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Boehner rejects call to impeach Obama

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The Washington Post
Published:
WASHINGTON — For much of his presidency, Barack Obama has been a unifying force for the fractious GOP. The one thing Republicans could always agree on was how much they disagree with the president. But even that glue is not holding anymore.
House Speaker John Boehner, R-Ohio, and former GOP vice presidential candidate Sarah Palin are going different ways on the increasingly prominent suggestion among some Republicans that Obama should be impeached.
She is for impeachment, and he is against.
Palin on Tuesday joined the growing GOP chorus calling for the impeachment of Obama, writing in an op-ed that the influx of young illegal immigrants over the southern border “is the last straw.”
The opinion piece written for Breitbart.com asserts: “There is no end in sight as our president prioritizes parties over doing the job he was hired by voters to do.”
Palin not only called for Obama’s impeachment, but also attacked lawmakers who may disagree.
“It’s time to impeach,” she wrote, “and on behalf of American workers and legal immigrants of all backgrounds, we should vehemently oppose any politician on the left or right who would hesitate in voting for articles of impeachment.”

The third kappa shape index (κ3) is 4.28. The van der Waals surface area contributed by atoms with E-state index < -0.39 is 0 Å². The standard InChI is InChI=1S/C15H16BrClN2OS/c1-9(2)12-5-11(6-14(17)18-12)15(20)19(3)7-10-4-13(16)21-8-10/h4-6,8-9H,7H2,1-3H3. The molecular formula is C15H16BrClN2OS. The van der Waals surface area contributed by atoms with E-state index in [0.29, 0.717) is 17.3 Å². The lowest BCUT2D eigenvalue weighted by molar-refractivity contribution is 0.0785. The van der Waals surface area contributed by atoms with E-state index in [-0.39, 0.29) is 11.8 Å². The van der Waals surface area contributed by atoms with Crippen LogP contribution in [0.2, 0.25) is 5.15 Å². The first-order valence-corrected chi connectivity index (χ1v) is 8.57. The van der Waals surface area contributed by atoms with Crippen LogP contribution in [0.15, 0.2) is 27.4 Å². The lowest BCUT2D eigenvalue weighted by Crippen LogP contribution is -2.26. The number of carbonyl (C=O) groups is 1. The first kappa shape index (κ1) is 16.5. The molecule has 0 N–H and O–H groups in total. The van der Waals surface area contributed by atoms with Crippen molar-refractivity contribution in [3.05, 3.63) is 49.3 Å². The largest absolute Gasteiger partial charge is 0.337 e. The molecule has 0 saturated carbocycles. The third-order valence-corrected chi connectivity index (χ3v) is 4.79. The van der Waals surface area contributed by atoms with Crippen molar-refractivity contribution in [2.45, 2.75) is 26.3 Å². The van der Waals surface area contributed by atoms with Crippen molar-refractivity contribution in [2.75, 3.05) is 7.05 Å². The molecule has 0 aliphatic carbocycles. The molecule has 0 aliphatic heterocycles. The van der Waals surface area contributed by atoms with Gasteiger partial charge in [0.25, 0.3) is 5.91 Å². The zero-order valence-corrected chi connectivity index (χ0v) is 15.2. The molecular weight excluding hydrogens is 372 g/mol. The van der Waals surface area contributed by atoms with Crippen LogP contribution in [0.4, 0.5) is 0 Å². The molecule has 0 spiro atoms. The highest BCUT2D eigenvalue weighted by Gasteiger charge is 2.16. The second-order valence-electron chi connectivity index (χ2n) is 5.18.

Boehner’s response Wednesday: “I disagree.”
When a reporter pointed out that some House Republicans also are calling for impeachment, Boehner repeated: “I disagree.”
Boehner’s comments came after Palin said Tuesday night on Fox News that the speaker’s planned lawsuit against Obama over the president’s use of executive power is a weak maneuver. “You don’t bring a lawsuit to a gunfight,” she said.
Palin is not the first Republican politician to raise the issue of impeachment. In recent months, others have included Sens. James Inhofe and Tom Coburn of Oklahoma and Tim Scott of South Carolina, as well as Reps. Blake Farenthold of Texas, Kerry Bentivolio of Michigan, Michael Burgess of Texas and Jason Chaffetz of Utah. They are joined by former congressmen Tom Tancredo of Colorado and Allen West of Florida and the South Dakota Republican Party. Not every one of those has explicitly called for impeachment, but has at least suggested that it be considered.
Closer to the Boehner line Wednesday was Joni Ernst, the party’s nominee for the U.S. Senate in Iowa, who once described the president as a dictator. In response to the Palin op-ed, she issued a statement to Yahoo News: “To be clear, I have not seen any evidence that the President should be impeached.”
Story tags » HousePresidentRepublican Party

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